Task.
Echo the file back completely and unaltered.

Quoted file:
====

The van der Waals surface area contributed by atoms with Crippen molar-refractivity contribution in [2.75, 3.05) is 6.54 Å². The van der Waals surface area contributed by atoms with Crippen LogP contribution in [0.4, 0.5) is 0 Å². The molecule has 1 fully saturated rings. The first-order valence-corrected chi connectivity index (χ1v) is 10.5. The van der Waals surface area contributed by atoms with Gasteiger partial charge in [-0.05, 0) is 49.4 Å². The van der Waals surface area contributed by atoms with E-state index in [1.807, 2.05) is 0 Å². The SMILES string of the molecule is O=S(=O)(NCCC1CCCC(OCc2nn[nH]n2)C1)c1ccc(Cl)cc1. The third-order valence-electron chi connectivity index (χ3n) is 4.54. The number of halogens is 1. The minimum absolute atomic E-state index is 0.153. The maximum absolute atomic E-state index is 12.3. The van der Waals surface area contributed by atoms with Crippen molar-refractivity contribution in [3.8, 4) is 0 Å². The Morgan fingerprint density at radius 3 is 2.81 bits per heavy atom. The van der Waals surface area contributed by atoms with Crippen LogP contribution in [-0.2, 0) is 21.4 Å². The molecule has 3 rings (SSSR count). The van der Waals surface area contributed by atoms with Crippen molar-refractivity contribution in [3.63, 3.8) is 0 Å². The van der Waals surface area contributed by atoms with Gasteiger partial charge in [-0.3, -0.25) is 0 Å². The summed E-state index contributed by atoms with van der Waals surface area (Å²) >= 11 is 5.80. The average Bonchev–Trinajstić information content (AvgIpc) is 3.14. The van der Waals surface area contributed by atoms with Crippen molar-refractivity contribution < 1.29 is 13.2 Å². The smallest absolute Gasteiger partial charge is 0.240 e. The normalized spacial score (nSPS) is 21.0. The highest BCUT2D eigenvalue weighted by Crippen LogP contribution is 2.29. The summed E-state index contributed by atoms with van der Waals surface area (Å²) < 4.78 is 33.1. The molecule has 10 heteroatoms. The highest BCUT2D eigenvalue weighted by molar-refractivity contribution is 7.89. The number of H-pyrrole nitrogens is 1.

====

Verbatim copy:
The van der Waals surface area contributed by atoms with Crippen molar-refractivity contribution in [2.75, 3.05) is 6.54 Å². The van der Waals surface area contributed by atoms with Crippen LogP contribution in [0.4, 0.5) is 0 Å². The molecule has 1 fully saturated rings. The first-order valence-corrected chi connectivity index (χ1v) is 10.5. The van der Waals surface area contributed by atoms with Gasteiger partial charge in [-0.05, 0) is 49.4 Å². The van der Waals surface area contributed by atoms with E-state index in [1.807, 2.05) is 0 Å². The SMILES string of the molecule is O=S(=O)(NCCC1CCCC(OCc2nn[nH]n2)C1)c1ccc(Cl)cc1. The third-order valence-electron chi connectivity index (χ3n) is 4.54. The number of halogens is 1. The minimum absolute atomic E-state index is 0.153. The maximum absolute atomic E-state index is 12.3. The van der Waals surface area contributed by atoms with Crippen molar-refractivity contribution in [3.8, 4) is 0 Å². The Morgan fingerprint density at radius 3 is 2.81 bits per heavy atom. The van der Waals surface area contributed by atoms with Crippen LogP contribution in [-0.2, 0) is 21.4 Å². The molecule has 3 rings (SSSR count). The van der Waals surface area contributed by atoms with Crippen molar-refractivity contribution in [3.63, 3.8) is 0 Å². The van der Waals surface area contributed by atoms with Gasteiger partial charge in [-0.3, -0.25) is 0 Å². The summed E-state index contributed by atoms with van der Waals surface area (Å²) >= 11 is 5.80. The average Bonchev–Trinajstić information content (AvgIpc) is 3.14. The van der Waals surface area contributed by atoms with Crippen molar-refractivity contribution < 1.29 is 13.2 Å². The smallest absolute Gasteiger partial charge is 0.240 e. The normalized spacial score (nSPS) is 21.0. The highest BCUT2D eigenvalue weighted by Crippen LogP contribution is 2.29. The summed E-state index contributed by atoms with van der Waals surface area (Å²) < 4.78 is 33.1. The molecule has 10 heteroatoms. The highest BCUT2D eigenvalue weighted by molar-refractivity contribution is 7.89. The number of H-pyrrole nitrogens is 1.